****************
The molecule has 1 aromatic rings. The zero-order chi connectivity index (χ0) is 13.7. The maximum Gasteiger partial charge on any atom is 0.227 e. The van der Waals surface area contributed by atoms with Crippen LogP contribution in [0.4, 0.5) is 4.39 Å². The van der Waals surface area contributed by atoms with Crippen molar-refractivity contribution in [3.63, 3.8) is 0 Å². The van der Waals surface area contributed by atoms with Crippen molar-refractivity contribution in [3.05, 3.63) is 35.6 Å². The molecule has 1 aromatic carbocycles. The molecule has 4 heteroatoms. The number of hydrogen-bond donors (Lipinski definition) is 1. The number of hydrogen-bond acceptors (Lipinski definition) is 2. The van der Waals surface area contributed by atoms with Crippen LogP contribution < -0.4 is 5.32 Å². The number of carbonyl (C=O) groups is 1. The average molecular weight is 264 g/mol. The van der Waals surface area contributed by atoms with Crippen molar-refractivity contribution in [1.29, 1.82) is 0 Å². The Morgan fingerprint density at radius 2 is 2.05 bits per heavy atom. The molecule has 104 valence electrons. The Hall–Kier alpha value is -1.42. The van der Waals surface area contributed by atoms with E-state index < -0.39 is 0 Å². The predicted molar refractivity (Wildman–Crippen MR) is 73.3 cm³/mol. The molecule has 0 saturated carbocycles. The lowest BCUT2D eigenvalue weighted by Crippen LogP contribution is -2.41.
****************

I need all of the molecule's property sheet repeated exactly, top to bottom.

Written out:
The molecule has 1 aromatic rings. The zero-order chi connectivity index (χ0) is 13.7. The maximum Gasteiger partial charge on any atom is 0.227 e. The van der Waals surface area contributed by atoms with Crippen LogP contribution in [0.4, 0.5) is 4.39 Å². The van der Waals surface area contributed by atoms with Crippen molar-refractivity contribution in [3.63, 3.8) is 0 Å². The van der Waals surface area contributed by atoms with Crippen molar-refractivity contribution in [3.05, 3.63) is 35.6 Å². The molecule has 1 aromatic carbocycles. The molecule has 4 heteroatoms. The number of hydrogen-bond donors (Lipinski definition) is 1. The number of hydrogen-bond acceptors (Lipinski definition) is 2. The van der Waals surface area contributed by atoms with Crippen LogP contribution < -0.4 is 5.32 Å². The number of carbonyl (C=O) groups is 1. The average molecular weight is 264 g/mol. The van der Waals surface area contributed by atoms with Crippen molar-refractivity contribution in [1.29, 1.82) is 0 Å². The Morgan fingerprint density at radius 2 is 2.05 bits per heavy atom. The molecule has 104 valence electrons. The Hall–Kier alpha value is -1.42. The van der Waals surface area contributed by atoms with E-state index < -0.39 is 0 Å². The predicted molar refractivity (Wildman–Crippen MR) is 73.3 cm³/mol. The molecule has 0 saturated carbocycles. The lowest BCUT2D eigenvalue weighted by Crippen LogP contribution is -2.41.